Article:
Young fellows like Leonard Brush, sent to Nova Scotia at age 11 in 1905. By 1917 Leonard had grown to a giant of a man at 6' 6", remarkably tall by the demographics of the Canadian Expeditionary Force. On April 9, 1917 at Vimy Ridge Leonard went over the top with 519 other officers and men of the 87th Battalion. By day's end 116 were dead, another 25, including Brush, missing in action. His body was never recovered. There is no war grave to visit for any relative who might want to pay his respects. Like so many other Canadians lost in the fighting in France Leonard Brush is remembered on Canada's national war memorial at Vimy, his just one of the 11,285 names crowded on panel after panel on the great memorial.

Just like his compatriot Brush, Harold Hutchings came to Cape Breton at age 11 in 1905. He lived and toiled at the Hector McKenzie farm in the Boularderie farming community of Millville. Even today Millville is farm country. When the war came along Harold saw an opportunity to do his duty – and have a trip back to his native land while he was at it. He enlisted in Nova Scotia’s 40th Battalion, later joining the 13th Battalion. He was wounded during the intense fighting of 12-13 June 1916 at Mont Sorrel and died of his wounds ten days later. He shares a final resting place at Wimereux with a famous Canadian: Lt-Col John McCrae, author of “In Flanders Fields”.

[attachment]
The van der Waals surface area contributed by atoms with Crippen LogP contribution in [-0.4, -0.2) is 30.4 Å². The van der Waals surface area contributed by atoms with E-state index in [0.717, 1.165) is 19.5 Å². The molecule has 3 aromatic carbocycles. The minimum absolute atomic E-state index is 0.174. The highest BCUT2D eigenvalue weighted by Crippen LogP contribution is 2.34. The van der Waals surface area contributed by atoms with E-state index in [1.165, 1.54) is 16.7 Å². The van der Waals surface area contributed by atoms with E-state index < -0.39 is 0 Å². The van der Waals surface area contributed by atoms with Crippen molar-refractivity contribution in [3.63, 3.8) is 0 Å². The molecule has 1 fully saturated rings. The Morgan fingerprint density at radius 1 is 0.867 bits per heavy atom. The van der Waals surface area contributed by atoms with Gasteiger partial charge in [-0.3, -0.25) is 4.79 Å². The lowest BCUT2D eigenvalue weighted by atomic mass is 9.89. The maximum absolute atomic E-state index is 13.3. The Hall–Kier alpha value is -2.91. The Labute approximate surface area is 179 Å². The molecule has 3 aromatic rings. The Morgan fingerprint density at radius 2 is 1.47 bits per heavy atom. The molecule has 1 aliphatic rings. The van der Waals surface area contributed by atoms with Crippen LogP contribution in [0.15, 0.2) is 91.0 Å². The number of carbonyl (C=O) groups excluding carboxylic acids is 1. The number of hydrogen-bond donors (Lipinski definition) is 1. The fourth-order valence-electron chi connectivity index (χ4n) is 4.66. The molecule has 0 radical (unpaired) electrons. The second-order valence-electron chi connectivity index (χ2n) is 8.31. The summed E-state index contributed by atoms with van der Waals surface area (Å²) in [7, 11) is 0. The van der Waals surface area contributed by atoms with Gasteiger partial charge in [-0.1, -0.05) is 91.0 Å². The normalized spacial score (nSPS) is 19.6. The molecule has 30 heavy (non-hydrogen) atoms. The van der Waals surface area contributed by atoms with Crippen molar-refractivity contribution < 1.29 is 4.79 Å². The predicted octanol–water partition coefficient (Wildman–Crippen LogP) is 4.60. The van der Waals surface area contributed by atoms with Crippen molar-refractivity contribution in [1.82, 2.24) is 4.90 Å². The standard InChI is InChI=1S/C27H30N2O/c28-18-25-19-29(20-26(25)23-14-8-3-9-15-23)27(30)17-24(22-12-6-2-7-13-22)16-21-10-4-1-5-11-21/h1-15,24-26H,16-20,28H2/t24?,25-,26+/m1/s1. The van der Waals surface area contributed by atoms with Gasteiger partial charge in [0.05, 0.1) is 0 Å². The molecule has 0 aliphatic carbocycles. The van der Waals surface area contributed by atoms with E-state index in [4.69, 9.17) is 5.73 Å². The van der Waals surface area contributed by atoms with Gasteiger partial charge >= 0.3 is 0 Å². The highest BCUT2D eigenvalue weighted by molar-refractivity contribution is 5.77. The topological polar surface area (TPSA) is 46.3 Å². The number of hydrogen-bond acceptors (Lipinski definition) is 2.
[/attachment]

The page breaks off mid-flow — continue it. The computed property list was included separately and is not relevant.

Yet another 11-year-old boy, Ernest Haden, came to Canada destined to find a new home on a Millville farm. Ernest was born at Wolverhampton in 1897. He was adopted by the Alexander Urquhart family of Millville, sharing a farmhouse home that still stands. In October 1915 at age 18 Ernest enlisted in the 85th Battalion, Nova Scotia Highlanders. He was killed in action May 6, 1917 in trenches near Givenchy after the 85th's capture of Fresnoy. Remarkably, Haden is buried in the same military cemetery, La Chaudiere, as two other Boularderie soldiers he would have known well when they were lads back in Cape Breton.

The Commonwealth War Graves marker at La Chaudiere is not the only monument in stone to Ernest Haden. He may not have been blood kin to his Millville family but the Urquhart marker at Black Rock cemetery near Big Bras d'Or makes it plain that Ernest was a cherished family member.